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All of the things you need to know now from the editors of TIME

All of the things you need to know now from the editors of TIME


United States


All of the things you need to know now from the editors of TIME




What To Know About the Contacts Book That Could Be Crucial to Ghislaine Maxwell’s Trial

The trial of Ghislaine Maxwell began on Monday, more than two years after the death of her alleged associate Jeffrey Epstein, with whom she had been charged with conspiring to sexually abuse minors. The trial is likely to be a media spectacle. The crimes of Jeffrey Epstein—and his death by suicide in August 2019—have spawned numerous books, documentaries and conspiracy theories.


Here’s What COVID-19 Vaccine Makers Are Doing to Fight Omicron

On Nov. 26, the World Health Organization declared Omicron the latest COVID-19 variant of concern, and vaccine makers jumped on the news. Moderna quickly announced that it was developing an Omicron-specific vaccine, while continuing to study both a higher dose of its currently authorized shot, and a combination vaccine that protects against one of the previous SARS-CoV-2 variants.


Why the Omicron Variant Is a New Political Test for Joe Biden

One of Joe Biden’s greatest political vulnerabilities going into next year is a mutating virus. Voters do not seem to be rewarding President Biden for his big-dollar legislative accomplishments. He’s getting declining marks in polls for his handling of the pandemic, despite having signed into law trillions of dollars in pandemic funding and ensuring there are enough vaccines to protect those willing to get them. His approval rating has dropped to the low 40s.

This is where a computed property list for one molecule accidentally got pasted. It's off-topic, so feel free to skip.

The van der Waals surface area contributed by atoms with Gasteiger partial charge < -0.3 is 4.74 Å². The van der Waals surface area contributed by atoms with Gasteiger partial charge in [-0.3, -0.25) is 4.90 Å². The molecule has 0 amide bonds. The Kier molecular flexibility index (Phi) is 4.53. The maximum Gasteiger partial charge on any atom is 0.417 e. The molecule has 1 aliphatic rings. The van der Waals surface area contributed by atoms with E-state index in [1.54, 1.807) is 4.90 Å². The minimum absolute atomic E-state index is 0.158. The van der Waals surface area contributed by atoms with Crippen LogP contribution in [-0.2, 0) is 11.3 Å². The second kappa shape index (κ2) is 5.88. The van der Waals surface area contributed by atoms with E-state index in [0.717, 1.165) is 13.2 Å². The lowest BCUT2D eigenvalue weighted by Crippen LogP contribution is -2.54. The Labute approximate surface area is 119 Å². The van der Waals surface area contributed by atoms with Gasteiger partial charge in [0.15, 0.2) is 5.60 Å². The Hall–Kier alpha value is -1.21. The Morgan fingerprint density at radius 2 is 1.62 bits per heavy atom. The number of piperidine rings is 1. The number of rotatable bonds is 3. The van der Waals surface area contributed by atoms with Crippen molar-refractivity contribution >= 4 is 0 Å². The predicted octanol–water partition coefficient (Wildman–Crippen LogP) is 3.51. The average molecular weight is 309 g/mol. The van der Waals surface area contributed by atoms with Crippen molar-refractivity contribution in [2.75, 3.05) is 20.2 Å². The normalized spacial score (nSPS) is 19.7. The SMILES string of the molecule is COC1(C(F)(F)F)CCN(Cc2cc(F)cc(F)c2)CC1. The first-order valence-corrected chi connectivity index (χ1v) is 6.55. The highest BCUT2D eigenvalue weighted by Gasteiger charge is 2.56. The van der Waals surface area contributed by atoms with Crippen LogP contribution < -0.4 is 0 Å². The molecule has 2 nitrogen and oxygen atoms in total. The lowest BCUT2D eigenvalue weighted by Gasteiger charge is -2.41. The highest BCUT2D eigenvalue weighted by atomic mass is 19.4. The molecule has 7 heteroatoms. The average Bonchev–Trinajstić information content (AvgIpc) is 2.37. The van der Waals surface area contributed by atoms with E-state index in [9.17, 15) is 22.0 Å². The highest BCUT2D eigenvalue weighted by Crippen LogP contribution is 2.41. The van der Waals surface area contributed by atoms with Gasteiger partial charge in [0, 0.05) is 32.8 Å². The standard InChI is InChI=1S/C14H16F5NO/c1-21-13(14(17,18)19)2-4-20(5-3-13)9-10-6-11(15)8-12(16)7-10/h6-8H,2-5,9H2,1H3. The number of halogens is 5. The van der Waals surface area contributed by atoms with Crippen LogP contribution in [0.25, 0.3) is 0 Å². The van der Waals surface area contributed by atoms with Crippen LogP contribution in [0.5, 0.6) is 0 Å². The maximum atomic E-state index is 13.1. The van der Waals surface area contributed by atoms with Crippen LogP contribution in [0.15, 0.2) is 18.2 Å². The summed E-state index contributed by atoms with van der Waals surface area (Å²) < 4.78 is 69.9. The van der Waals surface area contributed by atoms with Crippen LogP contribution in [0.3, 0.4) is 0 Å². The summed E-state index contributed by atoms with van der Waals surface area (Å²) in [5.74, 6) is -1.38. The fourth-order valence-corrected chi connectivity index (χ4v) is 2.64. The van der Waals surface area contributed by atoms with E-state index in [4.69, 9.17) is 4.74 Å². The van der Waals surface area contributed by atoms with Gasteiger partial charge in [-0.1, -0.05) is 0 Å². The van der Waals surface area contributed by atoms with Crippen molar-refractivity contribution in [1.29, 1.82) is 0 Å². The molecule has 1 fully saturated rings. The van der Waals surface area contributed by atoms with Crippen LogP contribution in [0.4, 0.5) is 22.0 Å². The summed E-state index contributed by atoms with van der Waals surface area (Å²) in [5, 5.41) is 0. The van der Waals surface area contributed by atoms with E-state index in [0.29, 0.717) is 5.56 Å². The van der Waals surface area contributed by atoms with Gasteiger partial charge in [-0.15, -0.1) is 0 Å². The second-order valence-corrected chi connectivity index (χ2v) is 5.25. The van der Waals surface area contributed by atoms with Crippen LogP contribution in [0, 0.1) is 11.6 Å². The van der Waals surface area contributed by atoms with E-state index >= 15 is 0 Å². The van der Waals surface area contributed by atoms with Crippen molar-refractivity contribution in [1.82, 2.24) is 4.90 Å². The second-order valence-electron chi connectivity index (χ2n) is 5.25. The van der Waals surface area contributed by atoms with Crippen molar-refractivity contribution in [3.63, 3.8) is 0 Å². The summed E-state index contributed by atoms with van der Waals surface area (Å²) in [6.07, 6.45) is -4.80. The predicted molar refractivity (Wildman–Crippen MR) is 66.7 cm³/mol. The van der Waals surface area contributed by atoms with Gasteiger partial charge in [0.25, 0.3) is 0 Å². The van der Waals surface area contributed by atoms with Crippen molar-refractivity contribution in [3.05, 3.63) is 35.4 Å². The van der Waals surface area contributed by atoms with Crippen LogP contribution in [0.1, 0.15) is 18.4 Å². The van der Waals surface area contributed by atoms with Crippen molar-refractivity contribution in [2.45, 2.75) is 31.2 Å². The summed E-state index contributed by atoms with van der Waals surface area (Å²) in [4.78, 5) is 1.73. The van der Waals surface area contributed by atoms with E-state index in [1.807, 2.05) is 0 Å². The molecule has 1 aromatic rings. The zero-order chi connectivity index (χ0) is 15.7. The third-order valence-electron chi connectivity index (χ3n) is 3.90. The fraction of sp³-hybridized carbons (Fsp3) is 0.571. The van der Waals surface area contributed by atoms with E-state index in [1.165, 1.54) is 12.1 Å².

Column: It's Time for a New Progressive Era, With Informal Workers at the Center

A century ago, on the heels of another deadly pandemic, an estimated 10,000 coal workers in West Virginia banded together to march in protest against the cruelty and injustice they experienced working in the mines. It was America's largest labor uprising and was unusual for that segregated time in uniting Black, white and immigrant workers behind one cause.


The White House’s Holiday Decor Honors COVID-19 Frontline Workers

WASHINGTON — Holiday decorations unveiled Monday for Joe and Jill Biden’s first White House Christmas honor frontline workers who persevered during the COVID-19 pandemic. Nurses, doctors, teachers, grocery store workers and others are recognized in this year's gigantic Gingerbread White House, which was made into a 350-pound (158.


Nuclear Fusion Finally Finds Its Place in the Sun

One of my favorite bar signs is the one that promises “Free beer tomorrow.” That’s how I’ve always thought of nuclear fusion—a (theoretically) cheap, pollution-free and inexhaustible energy source, the promise of which has pretty much been a decade away ever since the technology was first tested 70 years ago.


‘Buy Now, Pay Later’ Apps Are Taking Over Holiday Shopping Season. Here’s What to Know About the Risks

As Black Friday approaches and the 2021 holiday shopping season kicks into high gear, "buy now, pay later," or BNPL, programs are having a resurgence in popularity. In recent months, major retailers like Amazon and Target have announced new partnerships with trendy BNPL startups like Afterpay, Affirm and Klarna, giving shoppers the point-of-sale option of splitting the cost of purchases into equal installment payments spaced out over a predetermined period of time.


Visionary Louis Vuitton Fashion Designer Virgil Abloh Dies at 41

(NEW YORK) — Virgil Abloh, a leading designer whose groundbreaking fusions of streetwear and high couture made him one of the most celebrated tastemakers in fashion and beyond, has died of cancer. He was 41. Abloh's death was announced Sunday by the luxury group LVMH (Louis Vuitton Moët Hennessy) and Abloh's own Off-White label, which he founded in 2013.


Moderna Says New Vaccine for Omicron Variant May Be Ready in Early 2022

Moderna Inc. Chief Medical Officer Paul Burton said he suspects the new omicron coronavirus variant may elude current vaccines, and if so, a reformulated shot could be available early in the new year.“We should know about the ability of the current vaccine to provide protection in the next couple of weeks,” Burton said Sunday on the BBC’s “Andrew Marr Show.


How the Kyle Rittenhouse Trial Verdict Could Devastate the Work of Black Lives Matter Activists